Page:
I wanted to bust out of myself and say to this ghost, this spirit, this eidolon “Listen, man, I just lost my dad and you look a lot like him and it’s really starting to get to me so, please enjoy your visit here in Santa Cruz but I have to leave now, OK? Goodbye.” I wanted to say it, but I didn’t.
Just then the old man started pointing towards the street and began silently counting. “What are you doing?” I anxiously asked. “Oh I’m counting the number of people who are drinking large cups of coffee in those take out containers.” All I could do was nod.
“Hey Neal,” a voice called to me. It was my friend Elise, leaving the post office. Just seeing someone I knew was a relief, “Thank goodness” I thought, a friend. Elise made a beeline for me and immediately gave me a hug and said she just heard that my father had died and how sorry she was for my loss. “So how are you holding up Neal?” I was tempted to say, “Well Elise, I’m somewhat faint and approaching a massive anxiety attack but before I collapse I want you to know that my father has come back from the dead and by the way he’s standing right next to you.”
What I did say was, “well I’m ok.”
Elise glanced in the direction of the old man who politely nodded to her. Could she see him? Did she feel a presence? For three seconds there was a deafening silence. Elise dropped her car keys, she quickly retrieved them, reached out to me and said “I’ve got to run, call me, let me cook you dinner.” She made her way down the steps to her vehicle waved and drove away.
The old man then said: “Is she your girlfriend? She’s very pretty. Do you ever sit in back of the bookstore and drink coffee with her? What kind of coffee does she like, do you both like the same kind of coffee?”
“Were just friends but yes sometimes we have coffee together.”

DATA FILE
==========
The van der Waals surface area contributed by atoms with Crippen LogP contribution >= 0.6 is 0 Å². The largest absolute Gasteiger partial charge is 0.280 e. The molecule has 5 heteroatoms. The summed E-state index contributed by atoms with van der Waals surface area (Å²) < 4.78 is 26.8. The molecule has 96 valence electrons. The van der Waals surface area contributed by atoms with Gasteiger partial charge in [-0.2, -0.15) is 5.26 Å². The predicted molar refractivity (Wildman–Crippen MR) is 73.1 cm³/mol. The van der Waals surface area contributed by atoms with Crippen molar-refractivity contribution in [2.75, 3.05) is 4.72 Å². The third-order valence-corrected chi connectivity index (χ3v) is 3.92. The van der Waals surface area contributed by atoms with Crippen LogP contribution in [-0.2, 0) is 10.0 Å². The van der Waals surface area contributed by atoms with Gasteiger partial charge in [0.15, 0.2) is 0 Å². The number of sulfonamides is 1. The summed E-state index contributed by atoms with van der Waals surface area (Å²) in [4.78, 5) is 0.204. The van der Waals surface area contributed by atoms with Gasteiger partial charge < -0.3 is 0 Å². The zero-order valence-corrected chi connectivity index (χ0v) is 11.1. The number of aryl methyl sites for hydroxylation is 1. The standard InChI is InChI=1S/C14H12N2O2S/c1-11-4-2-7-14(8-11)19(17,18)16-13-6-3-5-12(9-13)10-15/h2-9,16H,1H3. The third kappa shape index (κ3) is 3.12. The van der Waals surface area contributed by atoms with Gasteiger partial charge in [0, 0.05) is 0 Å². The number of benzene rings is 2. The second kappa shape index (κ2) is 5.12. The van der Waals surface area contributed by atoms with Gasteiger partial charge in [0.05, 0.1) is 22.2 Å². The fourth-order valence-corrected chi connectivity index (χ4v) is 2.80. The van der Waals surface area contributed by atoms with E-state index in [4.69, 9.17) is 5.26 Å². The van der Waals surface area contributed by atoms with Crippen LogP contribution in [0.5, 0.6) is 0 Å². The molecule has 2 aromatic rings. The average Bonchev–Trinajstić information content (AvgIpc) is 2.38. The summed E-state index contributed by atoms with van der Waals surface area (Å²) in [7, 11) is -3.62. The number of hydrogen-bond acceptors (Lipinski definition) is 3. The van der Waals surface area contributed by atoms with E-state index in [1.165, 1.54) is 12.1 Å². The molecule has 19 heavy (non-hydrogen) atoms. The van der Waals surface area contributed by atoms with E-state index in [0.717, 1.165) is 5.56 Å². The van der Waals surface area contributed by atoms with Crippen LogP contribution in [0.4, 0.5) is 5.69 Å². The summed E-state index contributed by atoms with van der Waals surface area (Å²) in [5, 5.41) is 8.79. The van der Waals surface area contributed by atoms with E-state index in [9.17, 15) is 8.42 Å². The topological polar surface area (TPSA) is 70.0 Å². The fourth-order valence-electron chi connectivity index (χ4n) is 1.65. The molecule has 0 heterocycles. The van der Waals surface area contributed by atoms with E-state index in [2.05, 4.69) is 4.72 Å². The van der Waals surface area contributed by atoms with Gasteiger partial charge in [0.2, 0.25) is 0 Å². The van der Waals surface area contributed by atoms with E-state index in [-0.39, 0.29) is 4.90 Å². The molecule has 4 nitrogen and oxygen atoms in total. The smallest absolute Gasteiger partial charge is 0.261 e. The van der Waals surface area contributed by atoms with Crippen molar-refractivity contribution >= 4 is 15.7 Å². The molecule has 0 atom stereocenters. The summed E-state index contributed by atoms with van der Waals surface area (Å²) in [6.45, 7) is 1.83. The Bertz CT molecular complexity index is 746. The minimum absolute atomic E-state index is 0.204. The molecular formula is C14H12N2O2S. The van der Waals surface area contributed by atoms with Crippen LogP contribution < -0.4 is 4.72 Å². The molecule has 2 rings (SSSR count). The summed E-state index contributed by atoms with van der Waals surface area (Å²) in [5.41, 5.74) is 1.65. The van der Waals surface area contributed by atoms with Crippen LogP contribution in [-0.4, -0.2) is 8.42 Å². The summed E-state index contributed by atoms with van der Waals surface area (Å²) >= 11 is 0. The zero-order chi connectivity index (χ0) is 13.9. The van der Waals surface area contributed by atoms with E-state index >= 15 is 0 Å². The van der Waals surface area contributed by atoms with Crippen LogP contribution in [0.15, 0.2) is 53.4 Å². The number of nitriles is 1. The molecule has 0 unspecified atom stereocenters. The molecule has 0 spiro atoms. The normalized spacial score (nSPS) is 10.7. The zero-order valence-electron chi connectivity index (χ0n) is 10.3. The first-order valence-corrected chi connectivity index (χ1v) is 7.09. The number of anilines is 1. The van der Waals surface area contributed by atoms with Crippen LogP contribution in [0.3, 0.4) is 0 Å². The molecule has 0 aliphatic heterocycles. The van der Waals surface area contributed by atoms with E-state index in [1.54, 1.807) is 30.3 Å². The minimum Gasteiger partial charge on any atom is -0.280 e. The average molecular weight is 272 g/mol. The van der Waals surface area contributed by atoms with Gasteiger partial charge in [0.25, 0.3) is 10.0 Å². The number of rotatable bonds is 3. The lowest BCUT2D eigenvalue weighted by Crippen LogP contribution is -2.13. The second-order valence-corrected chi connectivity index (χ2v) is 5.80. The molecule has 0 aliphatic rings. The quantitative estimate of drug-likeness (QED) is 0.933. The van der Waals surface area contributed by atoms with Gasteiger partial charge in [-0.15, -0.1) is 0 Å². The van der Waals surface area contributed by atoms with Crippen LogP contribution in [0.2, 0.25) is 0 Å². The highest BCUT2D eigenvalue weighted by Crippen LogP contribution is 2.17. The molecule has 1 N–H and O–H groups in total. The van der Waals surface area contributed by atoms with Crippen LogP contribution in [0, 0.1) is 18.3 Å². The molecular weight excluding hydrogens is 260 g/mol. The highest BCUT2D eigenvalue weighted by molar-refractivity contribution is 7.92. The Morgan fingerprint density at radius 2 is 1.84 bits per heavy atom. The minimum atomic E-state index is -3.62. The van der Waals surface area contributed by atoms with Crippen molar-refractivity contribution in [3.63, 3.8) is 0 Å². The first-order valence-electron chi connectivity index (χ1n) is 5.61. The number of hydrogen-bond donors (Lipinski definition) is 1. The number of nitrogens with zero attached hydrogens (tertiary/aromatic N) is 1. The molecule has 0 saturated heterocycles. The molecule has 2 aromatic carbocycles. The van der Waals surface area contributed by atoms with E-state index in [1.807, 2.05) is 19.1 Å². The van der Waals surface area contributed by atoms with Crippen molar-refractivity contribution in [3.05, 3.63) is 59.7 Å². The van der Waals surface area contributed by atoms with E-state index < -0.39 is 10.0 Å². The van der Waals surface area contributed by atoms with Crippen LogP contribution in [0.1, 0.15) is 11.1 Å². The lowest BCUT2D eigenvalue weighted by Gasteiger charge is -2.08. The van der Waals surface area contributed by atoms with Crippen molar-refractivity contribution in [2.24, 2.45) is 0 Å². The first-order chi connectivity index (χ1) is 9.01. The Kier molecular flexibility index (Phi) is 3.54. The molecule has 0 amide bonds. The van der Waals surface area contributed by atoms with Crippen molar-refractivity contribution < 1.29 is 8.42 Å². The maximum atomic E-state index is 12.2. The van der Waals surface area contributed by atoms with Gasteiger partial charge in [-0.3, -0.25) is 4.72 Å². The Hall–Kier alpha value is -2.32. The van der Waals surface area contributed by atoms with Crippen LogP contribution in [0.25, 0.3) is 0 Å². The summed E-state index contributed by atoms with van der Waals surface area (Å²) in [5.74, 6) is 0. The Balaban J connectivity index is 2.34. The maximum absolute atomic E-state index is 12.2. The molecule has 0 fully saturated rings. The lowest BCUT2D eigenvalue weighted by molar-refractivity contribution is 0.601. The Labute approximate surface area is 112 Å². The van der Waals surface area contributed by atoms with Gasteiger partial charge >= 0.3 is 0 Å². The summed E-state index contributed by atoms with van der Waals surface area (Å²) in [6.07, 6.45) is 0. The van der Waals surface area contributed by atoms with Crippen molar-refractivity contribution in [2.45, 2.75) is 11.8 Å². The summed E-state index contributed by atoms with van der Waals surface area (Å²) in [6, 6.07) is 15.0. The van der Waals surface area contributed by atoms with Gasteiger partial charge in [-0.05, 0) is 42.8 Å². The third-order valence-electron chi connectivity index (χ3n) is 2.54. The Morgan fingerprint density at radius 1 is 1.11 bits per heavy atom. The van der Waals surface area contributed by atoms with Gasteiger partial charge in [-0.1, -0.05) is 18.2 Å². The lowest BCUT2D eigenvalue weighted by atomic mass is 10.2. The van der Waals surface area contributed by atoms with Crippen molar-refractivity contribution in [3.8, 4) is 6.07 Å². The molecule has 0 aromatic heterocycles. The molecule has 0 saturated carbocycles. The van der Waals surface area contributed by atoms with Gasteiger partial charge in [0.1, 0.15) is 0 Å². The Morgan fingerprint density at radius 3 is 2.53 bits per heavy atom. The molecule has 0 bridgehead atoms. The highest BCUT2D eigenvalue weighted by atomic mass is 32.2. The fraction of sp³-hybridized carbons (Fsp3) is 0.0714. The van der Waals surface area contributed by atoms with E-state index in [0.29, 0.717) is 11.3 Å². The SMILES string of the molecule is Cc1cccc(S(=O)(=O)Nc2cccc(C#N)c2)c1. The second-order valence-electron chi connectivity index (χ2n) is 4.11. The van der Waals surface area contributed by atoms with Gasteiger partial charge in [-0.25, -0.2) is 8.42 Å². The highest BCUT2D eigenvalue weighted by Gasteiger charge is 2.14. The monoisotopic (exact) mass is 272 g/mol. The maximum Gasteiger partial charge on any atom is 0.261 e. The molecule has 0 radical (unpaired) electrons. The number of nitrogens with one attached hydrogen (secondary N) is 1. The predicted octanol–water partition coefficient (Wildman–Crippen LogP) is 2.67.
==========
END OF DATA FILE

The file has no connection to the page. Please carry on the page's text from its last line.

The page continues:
He smiled and nodded and then lifted his head up at the sky and said, “What a beautiful day. Nice day to be out on the water, what do people fish for here in Santa Cruz?” “Oh sand dabs, cod, albacore and sometimes people like to go out on the water to look for whales.” “Have you ever seen a whale?” the friendly apparition asked?” “Well yes I did. I once was on a boat out of Moss Landing and I saw two grey whales.” “Moss Landing, what’s that like? Are there green and grassy banks there?”
Oh Jesus I thought he busted my chops when he was alive and now that he’s dead he’s still toying with me. Perhaps he just showed up on his way to the next dimension to say goodbye in his own weird Sol Hellman fashion.
I then realized what day it was, December 21st, the Winter Solstice, the day of the longest night. A day that ancient cultures viewed as the time when the veil between worlds becomes translucently thin, a time when a deity would escort the dead from the underworld.
I didn’t notice any deities standing with my father. The idea of some type of Drudic spirits leading an old Jewish man form Florida to the next level of existence somehow just didn’t work for me. However the resemblance was so strong, I could only look at his face for a few seconds at a time. It was like staring into the sun. I was now convinced that this was my father’s spirit saying goodbye to me. I had an urge to heave logic to the wind and just embrace him. But I didn’t.
I finally mustered up enough courage to say “ I really have to go” and he replied, “Well, go, man, go” and sort of saluted me. I sort of saluted him back and said, “Enjoy your time here in Santa Cruz” and began to descend the steps. After I crossed the street I turned around figuring as in most ghost stories he wouldn’t be there. But he was, and he waved to me again. I waved back and smiled, he waved back and called out in a raspy voice, “Take care of yourself bub, and buy that pretty girl a latte for me.”